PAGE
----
This is the month to be festive. Or at least that is what several brands would want us to believe. With a flurry of media activity, slated to coincide with religious events across the country, one is being exhorted to exercise the credit card more than the body and mind. But in the midst of the exploding firecrackers, blaring music and infectious revelry, is there an idea that is staring back at those who have walked the entrepreneurial path?
Anthropologists have long waxed eloquent on the importance of festivals within tribes. They help foster a sense of togetherness and often bring a structure to social interaction. Sometimes they also trigger those random interactions which lead to interesting things like innovations or families.
However, festivals might also play an important role in modern day startups hitherto not seen in other kinds of organisations. For what are startups if not a tribe of people driven by the shared desire of making a dent in the world? That being said, there seems to be a need to kindle in-house festive occasions which will seed the culture of the new company. Actions speak louder than words, and the creation of such rituals can possibly ignite greater dhamakas within than those heard outside the office over the next few weeks.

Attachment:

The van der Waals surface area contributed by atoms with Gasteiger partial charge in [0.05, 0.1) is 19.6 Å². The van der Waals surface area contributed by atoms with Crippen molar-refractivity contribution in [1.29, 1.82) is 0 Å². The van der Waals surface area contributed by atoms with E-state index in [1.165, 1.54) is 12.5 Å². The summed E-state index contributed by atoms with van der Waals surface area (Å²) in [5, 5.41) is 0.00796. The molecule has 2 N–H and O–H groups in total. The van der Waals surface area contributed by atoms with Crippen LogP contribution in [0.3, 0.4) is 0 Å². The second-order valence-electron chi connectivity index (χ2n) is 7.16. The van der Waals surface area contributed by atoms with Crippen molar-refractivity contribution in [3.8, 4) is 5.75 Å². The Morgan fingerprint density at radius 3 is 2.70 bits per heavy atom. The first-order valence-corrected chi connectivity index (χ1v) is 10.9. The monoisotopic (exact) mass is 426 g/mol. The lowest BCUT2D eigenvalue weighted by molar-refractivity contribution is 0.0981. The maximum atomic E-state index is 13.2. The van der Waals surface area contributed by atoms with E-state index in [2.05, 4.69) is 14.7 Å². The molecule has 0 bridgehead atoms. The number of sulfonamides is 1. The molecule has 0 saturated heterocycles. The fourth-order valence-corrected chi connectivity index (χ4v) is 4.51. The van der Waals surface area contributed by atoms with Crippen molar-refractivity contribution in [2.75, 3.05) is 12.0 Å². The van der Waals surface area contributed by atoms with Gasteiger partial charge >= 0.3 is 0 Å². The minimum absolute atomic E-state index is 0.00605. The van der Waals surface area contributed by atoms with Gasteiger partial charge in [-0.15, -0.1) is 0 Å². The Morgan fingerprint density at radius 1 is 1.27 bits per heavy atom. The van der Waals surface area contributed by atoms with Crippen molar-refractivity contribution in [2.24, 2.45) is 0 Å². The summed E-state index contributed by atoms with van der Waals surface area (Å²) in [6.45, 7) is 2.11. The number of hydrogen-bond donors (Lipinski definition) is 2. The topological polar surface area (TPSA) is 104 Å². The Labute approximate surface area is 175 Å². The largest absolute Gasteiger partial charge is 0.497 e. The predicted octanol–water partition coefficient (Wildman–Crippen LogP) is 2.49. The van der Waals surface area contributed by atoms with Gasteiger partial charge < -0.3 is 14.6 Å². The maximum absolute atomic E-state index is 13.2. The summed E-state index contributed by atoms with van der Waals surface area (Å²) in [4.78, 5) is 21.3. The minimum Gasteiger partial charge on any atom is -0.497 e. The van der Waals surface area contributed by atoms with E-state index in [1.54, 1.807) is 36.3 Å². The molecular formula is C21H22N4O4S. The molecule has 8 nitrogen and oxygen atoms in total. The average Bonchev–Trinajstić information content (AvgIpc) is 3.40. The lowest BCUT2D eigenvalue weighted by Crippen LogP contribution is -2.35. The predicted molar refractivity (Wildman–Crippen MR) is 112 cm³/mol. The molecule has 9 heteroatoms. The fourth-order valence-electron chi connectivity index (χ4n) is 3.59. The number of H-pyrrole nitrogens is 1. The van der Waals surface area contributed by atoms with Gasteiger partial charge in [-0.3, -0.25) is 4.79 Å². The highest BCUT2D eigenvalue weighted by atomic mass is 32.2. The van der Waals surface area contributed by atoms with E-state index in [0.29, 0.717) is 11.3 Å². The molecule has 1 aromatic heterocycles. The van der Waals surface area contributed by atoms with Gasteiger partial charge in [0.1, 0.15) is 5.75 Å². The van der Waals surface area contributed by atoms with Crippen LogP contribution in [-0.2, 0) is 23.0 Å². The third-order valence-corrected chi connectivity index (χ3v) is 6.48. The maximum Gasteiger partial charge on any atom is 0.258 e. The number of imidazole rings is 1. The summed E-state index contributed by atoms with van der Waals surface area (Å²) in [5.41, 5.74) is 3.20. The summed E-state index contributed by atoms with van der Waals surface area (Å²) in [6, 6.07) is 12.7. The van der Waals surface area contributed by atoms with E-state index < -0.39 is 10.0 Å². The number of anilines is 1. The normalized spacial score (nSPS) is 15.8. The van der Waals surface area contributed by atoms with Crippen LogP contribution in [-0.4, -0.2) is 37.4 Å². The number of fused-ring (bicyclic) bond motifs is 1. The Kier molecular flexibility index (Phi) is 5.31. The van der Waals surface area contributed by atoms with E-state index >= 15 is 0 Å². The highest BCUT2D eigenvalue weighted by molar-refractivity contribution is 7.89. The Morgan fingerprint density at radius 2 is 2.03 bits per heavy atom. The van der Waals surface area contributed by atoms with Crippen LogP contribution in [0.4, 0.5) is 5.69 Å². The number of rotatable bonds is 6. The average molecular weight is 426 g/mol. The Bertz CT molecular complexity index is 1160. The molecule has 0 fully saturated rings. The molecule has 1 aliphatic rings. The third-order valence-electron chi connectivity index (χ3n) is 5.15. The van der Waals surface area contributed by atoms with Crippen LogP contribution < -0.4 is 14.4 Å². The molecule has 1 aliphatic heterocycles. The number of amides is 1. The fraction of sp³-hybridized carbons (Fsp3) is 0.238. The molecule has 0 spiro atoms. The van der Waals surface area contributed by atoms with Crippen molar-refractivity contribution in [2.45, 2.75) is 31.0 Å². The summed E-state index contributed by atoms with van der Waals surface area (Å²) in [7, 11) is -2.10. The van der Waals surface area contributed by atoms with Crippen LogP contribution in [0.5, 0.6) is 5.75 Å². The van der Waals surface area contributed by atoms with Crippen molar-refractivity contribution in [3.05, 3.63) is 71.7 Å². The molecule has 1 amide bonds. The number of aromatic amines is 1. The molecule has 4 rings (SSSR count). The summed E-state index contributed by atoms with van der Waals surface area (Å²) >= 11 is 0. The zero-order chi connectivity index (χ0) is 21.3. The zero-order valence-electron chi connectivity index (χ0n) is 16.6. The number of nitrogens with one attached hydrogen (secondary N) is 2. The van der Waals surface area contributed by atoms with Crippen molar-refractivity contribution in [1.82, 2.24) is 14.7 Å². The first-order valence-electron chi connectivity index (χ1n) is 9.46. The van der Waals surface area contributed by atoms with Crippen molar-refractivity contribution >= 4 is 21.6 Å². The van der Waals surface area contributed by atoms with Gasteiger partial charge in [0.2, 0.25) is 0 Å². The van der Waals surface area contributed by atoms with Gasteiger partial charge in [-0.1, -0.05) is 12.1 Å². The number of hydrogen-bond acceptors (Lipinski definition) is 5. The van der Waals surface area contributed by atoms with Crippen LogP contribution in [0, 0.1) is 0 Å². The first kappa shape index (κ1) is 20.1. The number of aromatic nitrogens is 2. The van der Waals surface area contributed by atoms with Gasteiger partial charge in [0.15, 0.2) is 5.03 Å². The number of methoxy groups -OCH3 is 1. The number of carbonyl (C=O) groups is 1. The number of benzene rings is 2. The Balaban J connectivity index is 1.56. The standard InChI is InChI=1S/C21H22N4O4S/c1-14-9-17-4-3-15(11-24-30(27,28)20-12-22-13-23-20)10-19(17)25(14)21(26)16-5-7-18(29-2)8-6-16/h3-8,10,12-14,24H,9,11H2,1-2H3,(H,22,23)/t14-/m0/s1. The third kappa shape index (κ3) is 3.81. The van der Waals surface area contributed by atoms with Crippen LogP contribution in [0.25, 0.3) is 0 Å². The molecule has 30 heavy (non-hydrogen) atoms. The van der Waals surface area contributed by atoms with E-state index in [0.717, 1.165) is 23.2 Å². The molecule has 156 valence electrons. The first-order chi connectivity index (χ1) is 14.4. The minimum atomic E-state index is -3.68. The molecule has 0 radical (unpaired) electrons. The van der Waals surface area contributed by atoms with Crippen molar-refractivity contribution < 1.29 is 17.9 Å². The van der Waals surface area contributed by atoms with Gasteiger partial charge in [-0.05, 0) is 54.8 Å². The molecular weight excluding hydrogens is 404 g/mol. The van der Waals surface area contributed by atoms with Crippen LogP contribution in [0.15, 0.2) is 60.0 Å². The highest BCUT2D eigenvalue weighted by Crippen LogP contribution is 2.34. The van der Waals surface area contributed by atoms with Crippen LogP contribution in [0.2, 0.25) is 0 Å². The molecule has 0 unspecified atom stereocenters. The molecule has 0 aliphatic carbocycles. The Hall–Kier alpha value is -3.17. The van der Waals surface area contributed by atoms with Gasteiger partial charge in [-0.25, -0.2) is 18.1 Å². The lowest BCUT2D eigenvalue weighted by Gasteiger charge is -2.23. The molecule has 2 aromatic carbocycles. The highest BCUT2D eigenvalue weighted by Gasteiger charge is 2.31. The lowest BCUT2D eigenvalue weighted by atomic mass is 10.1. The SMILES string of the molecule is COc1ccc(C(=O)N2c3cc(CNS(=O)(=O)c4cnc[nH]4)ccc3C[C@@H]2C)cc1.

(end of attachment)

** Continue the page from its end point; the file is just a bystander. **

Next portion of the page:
There is usually an interesting story or incident which catalysed the founder to create the startup. It is quite amazing to hear this, whenever a founder shares the same when asked (and this is always worth asking). But what is perhaps even more incredible is to learn that very few employees know of the same tale. In the mad rush for valuations, in the quest to ensure working capital requirements, in the urgent surge to the market, organisations often forget their raison d'être.
There is nothing that captures human attention like a story. Narratives have been one of the primary mediums through which people have learnt things; just look at the world’s great religions for confirmation. In fact, the founding story often lays down the cultural pillars of the new company. That sense of adventure, imaginative thinking and rebellion which led to an idea being born needs to be revisited every single day. This is why institutionalising a founding day, when this tale of inception is revisited and perhaps entertainingly recreated, retold and reinterpreted, might get the internal conversation buzzing along the right lines. And that could just add some riveting dialogues in an unfolding corporate blockbuster.